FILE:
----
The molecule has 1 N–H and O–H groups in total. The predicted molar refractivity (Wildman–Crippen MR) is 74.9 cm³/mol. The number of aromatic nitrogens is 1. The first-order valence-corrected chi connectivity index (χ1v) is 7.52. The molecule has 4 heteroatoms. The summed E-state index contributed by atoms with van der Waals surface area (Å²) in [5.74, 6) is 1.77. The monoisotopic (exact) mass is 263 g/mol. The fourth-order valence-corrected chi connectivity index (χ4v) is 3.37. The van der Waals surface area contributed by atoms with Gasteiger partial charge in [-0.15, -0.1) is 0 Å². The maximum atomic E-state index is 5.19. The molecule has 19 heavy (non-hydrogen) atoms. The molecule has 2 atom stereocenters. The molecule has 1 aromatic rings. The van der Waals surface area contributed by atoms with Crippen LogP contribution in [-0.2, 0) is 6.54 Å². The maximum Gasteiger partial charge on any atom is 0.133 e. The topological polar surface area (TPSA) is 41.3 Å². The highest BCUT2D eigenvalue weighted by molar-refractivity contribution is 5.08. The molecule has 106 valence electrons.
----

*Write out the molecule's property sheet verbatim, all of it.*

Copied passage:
The molecule has 1 N–H and O–H groups in total. The predicted molar refractivity (Wildman–Crippen MR) is 74.9 cm³/mol. The number of aromatic nitrogens is 1. The first-order valence-corrected chi connectivity index (χ1v) is 7.52. The molecule has 4 heteroatoms. The summed E-state index contributed by atoms with van der Waals surface area (Å²) in [5.74, 6) is 1.77. The monoisotopic (exact) mass is 263 g/mol. The fourth-order valence-corrected chi connectivity index (χ4v) is 3.37. The van der Waals surface area contributed by atoms with Gasteiger partial charge in [-0.15, -0.1) is 0 Å². The maximum atomic E-state index is 5.19. The molecule has 19 heavy (non-hydrogen) atoms. The molecule has 2 atom stereocenters. The molecule has 1 aromatic rings. The van der Waals surface area contributed by atoms with Crippen LogP contribution in [-0.2, 0) is 6.54 Å². The maximum Gasteiger partial charge on any atom is 0.133 e. The topological polar surface area (TPSA) is 41.3 Å². The highest BCUT2D eigenvalue weighted by molar-refractivity contribution is 5.08. The molecule has 106 valence electrons.